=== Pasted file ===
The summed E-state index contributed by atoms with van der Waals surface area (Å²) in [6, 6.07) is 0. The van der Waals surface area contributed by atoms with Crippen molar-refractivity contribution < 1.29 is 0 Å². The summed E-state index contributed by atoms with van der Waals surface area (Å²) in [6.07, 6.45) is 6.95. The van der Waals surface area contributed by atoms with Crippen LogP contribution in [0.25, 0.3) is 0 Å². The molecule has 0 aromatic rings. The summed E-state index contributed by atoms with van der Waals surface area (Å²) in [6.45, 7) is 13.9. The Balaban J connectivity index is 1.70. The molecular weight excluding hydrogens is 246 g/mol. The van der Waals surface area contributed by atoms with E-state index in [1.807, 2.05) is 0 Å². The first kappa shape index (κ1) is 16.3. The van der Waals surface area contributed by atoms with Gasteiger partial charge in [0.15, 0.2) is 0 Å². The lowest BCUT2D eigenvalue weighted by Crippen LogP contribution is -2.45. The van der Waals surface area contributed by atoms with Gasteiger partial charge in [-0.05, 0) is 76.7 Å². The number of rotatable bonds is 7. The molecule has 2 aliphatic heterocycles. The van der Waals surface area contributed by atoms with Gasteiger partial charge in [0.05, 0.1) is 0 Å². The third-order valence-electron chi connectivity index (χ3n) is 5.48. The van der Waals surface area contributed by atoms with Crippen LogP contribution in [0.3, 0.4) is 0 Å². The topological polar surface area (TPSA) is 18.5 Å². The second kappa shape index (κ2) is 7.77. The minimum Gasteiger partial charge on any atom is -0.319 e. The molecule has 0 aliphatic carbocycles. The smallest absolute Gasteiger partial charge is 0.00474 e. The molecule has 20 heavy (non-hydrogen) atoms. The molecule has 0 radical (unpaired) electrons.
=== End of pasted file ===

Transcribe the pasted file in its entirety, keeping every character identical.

The summed E-state index contributed by atoms with van der Waals surface area (Å²) in [6, 6.07) is 0. The van der Waals surface area contributed by atoms with Crippen molar-refractivity contribution < 1.29 is 0 Å². The summed E-state index contributed by atoms with van der Waals surface area (Å²) in [6.07, 6.45) is 6.95. The van der Waals surface area contributed by atoms with Crippen LogP contribution in [0.25, 0.3) is 0 Å². The molecule has 0 aromatic rings. The summed E-state index contributed by atoms with van der Waals surface area (Å²) in [6.45, 7) is 13.9. The Balaban J connectivity index is 1.70. The molecular weight excluding hydrogens is 246 g/mol. The van der Waals surface area contributed by atoms with E-state index in [1.807, 2.05) is 0 Å². The first kappa shape index (κ1) is 16.3. The van der Waals surface area contributed by atoms with Gasteiger partial charge in [0.15, 0.2) is 0 Å². The lowest BCUT2D eigenvalue weighted by Crippen LogP contribution is -2.45. The van der Waals surface area contributed by atoms with Gasteiger partial charge in [-0.05, 0) is 76.7 Å². The number of rotatable bonds is 7. The molecule has 2 aliphatic heterocycles. The van der Waals surface area contributed by atoms with Gasteiger partial charge in [0.05, 0.1) is 0 Å². The third-order valence-electron chi connectivity index (χ3n) is 5.48. The van der Waals surface area contributed by atoms with Crippen LogP contribution in [0.3, 0.4) is 0 Å². The topological polar surface area (TPSA) is 18.5 Å². The second kappa shape index (κ2) is 7.77. The minimum Gasteiger partial charge on any atom is -0.319 e. The molecule has 0 aliphatic carbocycles. The smallest absolute Gasteiger partial charge is 0.00474 e. The molecule has 20 heavy (non-hydrogen) atoms. The molecule has 0 radical (unpaired) electrons.